A Bosnian Serb general accused of shelling Sarajevo civilians has pleaded not guilty to war crimes charges.
Dragomir Milosevic commanded Serb troops around Sarajevo
Dragomir Milosevic - who is not related to the former Yugoslav president also standing trial - was making his first appearance at The Hague tribunal.
He was taken there from Serbia after apparently giving himself up.
The suspect is charged with organising the siege during the 1992-95 conflict that terrorised Sarajevo residents and left nearly 12,000 people dead.
Dragomir Milosevic, who has retired from the army, was a commander of Serb troops deployed around the Bosnian capital in the final year of the war.
The UN court charged Mr Milosevic, 62, in 1998 with crimes against humanity and violation of the laws or customs of war - including the shelling of a Sarajevo market that killed 43 civilians in 1995.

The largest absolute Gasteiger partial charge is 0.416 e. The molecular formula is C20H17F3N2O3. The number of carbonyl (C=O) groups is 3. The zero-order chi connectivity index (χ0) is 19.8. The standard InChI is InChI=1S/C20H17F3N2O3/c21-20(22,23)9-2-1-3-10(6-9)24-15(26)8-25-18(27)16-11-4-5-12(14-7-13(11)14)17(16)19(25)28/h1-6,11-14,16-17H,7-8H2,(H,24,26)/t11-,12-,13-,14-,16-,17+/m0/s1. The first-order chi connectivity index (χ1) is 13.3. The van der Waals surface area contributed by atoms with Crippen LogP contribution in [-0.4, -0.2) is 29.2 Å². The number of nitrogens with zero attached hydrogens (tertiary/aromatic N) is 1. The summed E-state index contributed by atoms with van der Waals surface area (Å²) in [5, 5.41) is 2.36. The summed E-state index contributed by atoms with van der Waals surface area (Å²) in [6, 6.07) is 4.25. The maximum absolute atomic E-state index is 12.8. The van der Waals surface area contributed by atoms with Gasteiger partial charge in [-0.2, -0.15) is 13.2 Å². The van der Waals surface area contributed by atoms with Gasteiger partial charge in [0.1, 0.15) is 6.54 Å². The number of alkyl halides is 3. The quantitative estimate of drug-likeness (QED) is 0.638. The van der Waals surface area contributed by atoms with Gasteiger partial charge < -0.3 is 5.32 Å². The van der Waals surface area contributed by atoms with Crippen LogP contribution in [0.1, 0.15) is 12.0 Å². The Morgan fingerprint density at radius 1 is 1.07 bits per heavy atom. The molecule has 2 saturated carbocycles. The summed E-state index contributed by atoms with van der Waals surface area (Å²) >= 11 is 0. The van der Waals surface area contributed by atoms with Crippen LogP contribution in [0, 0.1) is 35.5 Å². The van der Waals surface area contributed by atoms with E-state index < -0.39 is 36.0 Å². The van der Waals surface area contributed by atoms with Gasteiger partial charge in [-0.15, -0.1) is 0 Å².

Those killed in siege of Sarajevo were mostly civilians
"The forces under the command and control of Dragomir Milosevic conducted a campaign of sniping and shelling against the civilian population of Sarajevo," the indictment said.
Another Serb commander, Stanislav Galic, was tried at The Hague last year and sentenced to 20 years in prison for his role in the siege of Sarajevo.
Prosecutors at his trial said Bosnian Serb forces had plunged the city into a "medieval hell" during the 43-month siege.